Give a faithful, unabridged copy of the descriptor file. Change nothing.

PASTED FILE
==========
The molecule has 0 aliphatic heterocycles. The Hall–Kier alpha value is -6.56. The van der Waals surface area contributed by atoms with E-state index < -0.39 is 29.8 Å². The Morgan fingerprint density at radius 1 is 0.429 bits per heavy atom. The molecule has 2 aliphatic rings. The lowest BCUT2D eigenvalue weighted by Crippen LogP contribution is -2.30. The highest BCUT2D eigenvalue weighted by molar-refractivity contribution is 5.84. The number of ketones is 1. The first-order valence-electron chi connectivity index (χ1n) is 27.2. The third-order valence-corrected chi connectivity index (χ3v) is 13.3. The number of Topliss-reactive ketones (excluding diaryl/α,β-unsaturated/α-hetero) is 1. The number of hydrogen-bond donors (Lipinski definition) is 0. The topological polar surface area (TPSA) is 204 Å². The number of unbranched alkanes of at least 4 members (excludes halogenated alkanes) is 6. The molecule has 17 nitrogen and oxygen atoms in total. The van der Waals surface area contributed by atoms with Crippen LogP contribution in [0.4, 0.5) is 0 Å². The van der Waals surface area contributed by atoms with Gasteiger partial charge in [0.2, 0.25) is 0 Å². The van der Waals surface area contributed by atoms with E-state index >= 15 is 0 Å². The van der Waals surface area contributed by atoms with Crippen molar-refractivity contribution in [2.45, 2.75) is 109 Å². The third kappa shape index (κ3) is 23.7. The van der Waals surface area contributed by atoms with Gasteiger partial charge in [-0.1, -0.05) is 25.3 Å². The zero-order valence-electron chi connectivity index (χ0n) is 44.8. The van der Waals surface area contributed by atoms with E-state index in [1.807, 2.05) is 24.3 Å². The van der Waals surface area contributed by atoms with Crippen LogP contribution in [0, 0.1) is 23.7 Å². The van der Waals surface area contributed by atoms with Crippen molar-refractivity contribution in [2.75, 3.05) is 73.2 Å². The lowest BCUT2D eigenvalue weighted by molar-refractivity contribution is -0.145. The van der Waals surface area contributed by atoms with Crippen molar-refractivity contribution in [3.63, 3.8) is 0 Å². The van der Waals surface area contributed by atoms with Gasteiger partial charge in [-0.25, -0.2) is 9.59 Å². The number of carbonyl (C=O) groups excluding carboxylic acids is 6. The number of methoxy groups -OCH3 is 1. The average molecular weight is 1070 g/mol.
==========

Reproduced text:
The molecule has 0 aliphatic heterocycles. The Hall–Kier alpha value is -6.56. The van der Waals surface area contributed by atoms with E-state index < -0.39 is 29.8 Å². The Morgan fingerprint density at radius 1 is 0.429 bits per heavy atom. The molecule has 2 aliphatic rings. The lowest BCUT2D eigenvalue weighted by Crippen LogP contribution is -2.30. The highest BCUT2D eigenvalue weighted by molar-refractivity contribution is 5.84. The number of ketones is 1. The first-order valence-electron chi connectivity index (χ1n) is 27.2. The third-order valence-corrected chi connectivity index (χ3v) is 13.3. The number of Topliss-reactive ketones (excluding diaryl/α,β-unsaturated/α-hetero) is 1. The number of hydrogen-bond donors (Lipinski definition) is 0. The topological polar surface area (TPSA) is 204 Å². The number of unbranched alkanes of at least 4 members (excludes halogenated alkanes) is 6. The molecule has 17 nitrogen and oxygen atoms in total. The van der Waals surface area contributed by atoms with Crippen LogP contribution in [0.4, 0.5) is 0 Å². The van der Waals surface area contributed by atoms with Gasteiger partial charge in [0.2, 0.25) is 0 Å². The van der Waals surface area contributed by atoms with E-state index >= 15 is 0 Å². The van der Waals surface area contributed by atoms with Crippen molar-refractivity contribution in [2.45, 2.75) is 109 Å². The third kappa shape index (κ3) is 23.7. The van der Waals surface area contributed by atoms with Gasteiger partial charge in [-0.1, -0.05) is 25.3 Å². The zero-order valence-electron chi connectivity index (χ0n) is 44.8. The van der Waals surface area contributed by atoms with E-state index in [1.807, 2.05) is 24.3 Å². The van der Waals surface area contributed by atoms with Crippen LogP contribution in [0, 0.1) is 23.7 Å². The van der Waals surface area contributed by atoms with Crippen molar-refractivity contribution in [2.75, 3.05) is 73.2 Å². The lowest BCUT2D eigenvalue weighted by molar-refractivity contribution is -0.145. The van der Waals surface area contributed by atoms with Crippen molar-refractivity contribution in [3.63, 3.8) is 0 Å². The van der Waals surface area contributed by atoms with Gasteiger partial charge in [-0.25, -0.2) is 9.59 Å². The number of carbonyl (C=O) groups excluding carboxylic acids is 6. The number of methoxy groups -OCH3 is 1. The average molecular weight is 1070 g/mol.